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How to Winterize your RV

Now that Fall has officially begun, we know those cold temperatures are right around the corner! If you are storing your RV for the winter, it is time to start thinking about what you will need to do to protect it, and your wallet, from the damage freezing temperatures can cause to your RV plumbing.

Here are some steps using Marine/RV antifreeze to protect your pipes this winter!


1. Drain Tanks (Black and Gray Water)

Generally, you don’t want to leave anything in your tanks when you store your RV at any time of year, but especially not for winter. Besides the potential for bacterial growth that can occur from leaving wastewater in those tanks, freezing temperatures can really dial up the problems. When water freezes it expands, this is why it can give your RV plumbing so many problems and why it is important to winterize. Having your black tank full and then having a valve or connecting pipe freeze and crack is definitely worth avoiding. After dumping the tanks, it is recommended that you clean out your black tank. Some people use a cleaning wand accessory, personally, I use a tank cleaner treatment that you just drop in and let do all the work.


2. Drain the Water Heater

First, make sure your water heater is off and that you have waited long enough that the water has cooled down. Once it has cooled down, open the pressure relief valve and, depending on your water heater, you will remove either the anode rod or a drain plug. You’ll want to step aside while doing this, as it will likely drain out rapidly. Once it is done draining you can put back the drain plug or anode rod. NOTE: I would recommend taking this opportunity to check your anode rod to see if it is time to replace it because if you are like me, you probably have not checked it any other time of the year.


3. Drain Interior Lines/ Fresh Tank and Low Point Drains

Remove the plug and drain your freshwater tank as well as any low-point drains. Turn both hot and cold on at all faucets which will help drain all the interior lines. Don’t forget your toilet as well as any exterior shower or faucets you may have. When all the water has drained out don’t forget to close all of the faucets and drains. Any water that drained from the lines with the faucets open should have run to your gray tank, which if still connected to the sewer with the valve open, will still leave you with an empty gray tank. Once that is done feel free to close that gray tank valve and disconnect your sewer hose.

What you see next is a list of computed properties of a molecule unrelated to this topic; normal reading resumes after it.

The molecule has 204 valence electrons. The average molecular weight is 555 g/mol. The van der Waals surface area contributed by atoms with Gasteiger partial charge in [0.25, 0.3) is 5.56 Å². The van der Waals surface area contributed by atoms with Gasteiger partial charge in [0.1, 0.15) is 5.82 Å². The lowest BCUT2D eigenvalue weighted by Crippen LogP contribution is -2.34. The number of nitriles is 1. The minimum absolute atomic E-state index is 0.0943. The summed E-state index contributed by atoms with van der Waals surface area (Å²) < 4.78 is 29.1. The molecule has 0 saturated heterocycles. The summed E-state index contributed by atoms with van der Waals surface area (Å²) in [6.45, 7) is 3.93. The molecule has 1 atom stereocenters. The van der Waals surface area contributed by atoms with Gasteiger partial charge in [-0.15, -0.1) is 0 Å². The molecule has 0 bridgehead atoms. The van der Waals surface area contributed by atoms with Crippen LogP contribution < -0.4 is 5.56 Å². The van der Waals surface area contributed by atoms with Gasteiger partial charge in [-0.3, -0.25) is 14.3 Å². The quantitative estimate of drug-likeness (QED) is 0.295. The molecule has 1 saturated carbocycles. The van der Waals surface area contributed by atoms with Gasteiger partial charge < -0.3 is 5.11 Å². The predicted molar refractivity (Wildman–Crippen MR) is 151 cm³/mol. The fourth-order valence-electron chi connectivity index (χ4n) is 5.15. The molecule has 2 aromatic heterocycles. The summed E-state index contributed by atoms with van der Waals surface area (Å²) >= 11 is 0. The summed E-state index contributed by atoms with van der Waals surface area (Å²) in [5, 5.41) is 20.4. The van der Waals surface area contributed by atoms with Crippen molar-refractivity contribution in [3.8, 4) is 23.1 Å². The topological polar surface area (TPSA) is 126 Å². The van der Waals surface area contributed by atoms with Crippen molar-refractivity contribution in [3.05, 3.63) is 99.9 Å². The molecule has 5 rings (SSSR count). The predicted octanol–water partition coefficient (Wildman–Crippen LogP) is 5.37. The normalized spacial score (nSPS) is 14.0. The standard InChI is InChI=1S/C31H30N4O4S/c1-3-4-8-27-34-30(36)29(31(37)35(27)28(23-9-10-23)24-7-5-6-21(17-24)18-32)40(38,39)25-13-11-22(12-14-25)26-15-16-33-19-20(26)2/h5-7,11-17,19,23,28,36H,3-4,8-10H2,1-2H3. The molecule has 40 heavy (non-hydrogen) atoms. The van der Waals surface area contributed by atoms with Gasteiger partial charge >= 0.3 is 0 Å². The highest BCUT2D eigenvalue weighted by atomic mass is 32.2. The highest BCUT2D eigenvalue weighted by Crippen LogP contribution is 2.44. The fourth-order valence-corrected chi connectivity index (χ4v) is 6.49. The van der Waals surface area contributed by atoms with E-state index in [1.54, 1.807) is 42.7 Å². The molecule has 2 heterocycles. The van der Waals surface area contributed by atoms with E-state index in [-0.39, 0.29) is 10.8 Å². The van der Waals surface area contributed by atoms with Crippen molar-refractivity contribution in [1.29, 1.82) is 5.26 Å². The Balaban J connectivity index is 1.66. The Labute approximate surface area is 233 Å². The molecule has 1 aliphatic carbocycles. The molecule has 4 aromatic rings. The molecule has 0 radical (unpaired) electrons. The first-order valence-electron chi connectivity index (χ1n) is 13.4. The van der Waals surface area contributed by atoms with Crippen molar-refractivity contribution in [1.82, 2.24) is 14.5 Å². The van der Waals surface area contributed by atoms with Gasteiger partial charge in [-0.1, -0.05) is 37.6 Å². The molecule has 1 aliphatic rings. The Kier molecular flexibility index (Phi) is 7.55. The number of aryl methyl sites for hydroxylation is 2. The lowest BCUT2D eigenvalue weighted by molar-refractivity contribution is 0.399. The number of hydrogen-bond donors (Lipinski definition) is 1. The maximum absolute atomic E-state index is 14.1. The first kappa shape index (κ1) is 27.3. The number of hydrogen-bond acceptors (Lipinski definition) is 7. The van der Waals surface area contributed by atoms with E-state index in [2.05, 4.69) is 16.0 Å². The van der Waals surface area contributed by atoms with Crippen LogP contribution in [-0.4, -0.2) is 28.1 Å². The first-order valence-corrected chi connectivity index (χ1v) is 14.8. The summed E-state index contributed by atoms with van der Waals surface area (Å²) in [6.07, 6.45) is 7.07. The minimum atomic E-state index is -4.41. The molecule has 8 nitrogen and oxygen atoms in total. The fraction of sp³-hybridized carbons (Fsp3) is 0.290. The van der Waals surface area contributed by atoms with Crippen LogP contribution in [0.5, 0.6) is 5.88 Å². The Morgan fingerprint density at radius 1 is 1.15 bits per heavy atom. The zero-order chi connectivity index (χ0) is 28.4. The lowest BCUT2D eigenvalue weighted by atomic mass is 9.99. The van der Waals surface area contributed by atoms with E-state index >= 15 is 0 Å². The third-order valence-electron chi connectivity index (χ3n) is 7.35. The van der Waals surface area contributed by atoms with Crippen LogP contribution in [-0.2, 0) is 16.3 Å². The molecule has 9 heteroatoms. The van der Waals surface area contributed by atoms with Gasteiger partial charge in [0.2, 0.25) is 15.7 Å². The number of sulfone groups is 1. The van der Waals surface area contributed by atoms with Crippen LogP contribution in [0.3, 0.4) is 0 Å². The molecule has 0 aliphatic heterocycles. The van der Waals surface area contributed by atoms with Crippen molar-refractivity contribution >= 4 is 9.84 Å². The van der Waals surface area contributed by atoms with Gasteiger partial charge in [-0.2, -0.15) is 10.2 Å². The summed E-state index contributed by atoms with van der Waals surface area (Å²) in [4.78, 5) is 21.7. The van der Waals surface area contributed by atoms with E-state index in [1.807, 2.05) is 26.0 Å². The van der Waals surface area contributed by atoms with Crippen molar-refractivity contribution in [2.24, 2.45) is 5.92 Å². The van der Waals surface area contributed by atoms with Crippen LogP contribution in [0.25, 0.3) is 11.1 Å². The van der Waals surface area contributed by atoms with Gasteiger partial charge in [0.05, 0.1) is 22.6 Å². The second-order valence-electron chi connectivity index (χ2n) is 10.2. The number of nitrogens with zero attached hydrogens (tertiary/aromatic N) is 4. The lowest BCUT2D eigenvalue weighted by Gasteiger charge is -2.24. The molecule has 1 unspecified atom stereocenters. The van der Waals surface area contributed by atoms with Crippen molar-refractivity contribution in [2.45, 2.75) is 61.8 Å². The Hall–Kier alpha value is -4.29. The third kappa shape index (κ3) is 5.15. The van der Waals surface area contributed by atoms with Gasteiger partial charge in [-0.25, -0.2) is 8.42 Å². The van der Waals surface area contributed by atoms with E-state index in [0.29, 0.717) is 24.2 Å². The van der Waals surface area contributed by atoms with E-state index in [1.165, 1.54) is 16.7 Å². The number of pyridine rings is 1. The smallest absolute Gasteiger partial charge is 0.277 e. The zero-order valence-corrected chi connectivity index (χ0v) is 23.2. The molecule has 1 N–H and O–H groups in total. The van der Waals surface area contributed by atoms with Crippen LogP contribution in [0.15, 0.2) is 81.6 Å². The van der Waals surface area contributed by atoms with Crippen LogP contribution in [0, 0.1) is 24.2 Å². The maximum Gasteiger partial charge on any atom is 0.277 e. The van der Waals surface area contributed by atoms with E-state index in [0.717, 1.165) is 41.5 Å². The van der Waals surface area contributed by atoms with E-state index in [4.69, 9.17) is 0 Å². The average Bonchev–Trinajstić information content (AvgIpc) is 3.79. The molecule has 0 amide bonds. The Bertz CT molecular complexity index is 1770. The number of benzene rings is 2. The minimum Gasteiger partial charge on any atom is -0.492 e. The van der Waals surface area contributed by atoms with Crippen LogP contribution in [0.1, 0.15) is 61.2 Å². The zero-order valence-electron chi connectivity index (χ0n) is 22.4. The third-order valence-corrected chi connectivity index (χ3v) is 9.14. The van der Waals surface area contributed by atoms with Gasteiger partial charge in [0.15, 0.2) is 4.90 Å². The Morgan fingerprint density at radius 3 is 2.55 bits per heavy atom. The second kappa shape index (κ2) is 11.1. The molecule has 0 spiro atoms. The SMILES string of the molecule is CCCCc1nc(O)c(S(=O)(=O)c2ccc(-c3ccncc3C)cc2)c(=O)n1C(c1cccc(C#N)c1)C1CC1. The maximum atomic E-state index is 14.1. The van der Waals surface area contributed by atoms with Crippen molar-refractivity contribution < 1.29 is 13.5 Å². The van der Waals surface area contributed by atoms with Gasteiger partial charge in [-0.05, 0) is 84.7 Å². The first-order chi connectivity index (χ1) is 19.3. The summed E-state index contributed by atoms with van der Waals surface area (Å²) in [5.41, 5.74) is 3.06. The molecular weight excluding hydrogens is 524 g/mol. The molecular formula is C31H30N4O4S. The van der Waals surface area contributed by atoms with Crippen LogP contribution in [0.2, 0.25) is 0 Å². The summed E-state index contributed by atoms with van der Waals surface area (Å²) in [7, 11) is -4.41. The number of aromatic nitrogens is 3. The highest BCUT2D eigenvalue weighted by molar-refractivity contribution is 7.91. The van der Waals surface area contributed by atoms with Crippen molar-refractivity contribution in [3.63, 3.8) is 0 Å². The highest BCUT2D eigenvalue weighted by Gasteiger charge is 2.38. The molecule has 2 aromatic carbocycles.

4. Bypass the Water Heater

To keep from needlessly filling gallons of anti-freeze into your water heater you will want to bypass the water heater. Your RV may have a bypass kit already installed; you should check your owner’s manual if you are not sure. If your RV does not have a bypass kit already installed, you can purchase one and either install it yourself or have a professional install it.


5. Locate the Water Pump / Bypass the Fresh Water Tank

At this point, you are either locating your preinstalled siphoning hose or winterization valve or installing a water pump converter kit. Once that is in place and your hose is in your jug of antifreeze, turn on the water pump to move the antifreeze into the lines.


6. Open Faucet Valves / Flush lines with Antifreeze

Starting from the valve closest to the water pump, open valves individually until you see the antifreeze coming out, then close. Keep doing this as you move from closest to furthest from the pump for both inside and out. Don’t forget any showers (including an outdoor shower if you have one), and the toilets (by flushing until you see the antifreeze coming out). Replace antifreeze with a full one as needed.


7. Pour Antifreeze Down Drains

Pour about a cup of antifreeze down the drain of each sink, shower, and toilet in the RV. This will make sure P-traps are protected and will stop them from freezing.


You’re all set! Just make sure the heating element is turned off and all faucets are closed. If you read through this and thought “Nope, I’m not doing all that”, you can always take your RV to a professional and have them winterize it for you.

Either way, don’t just skip it altogether or you could be looking at a much more expensive undertaking once winter has ended!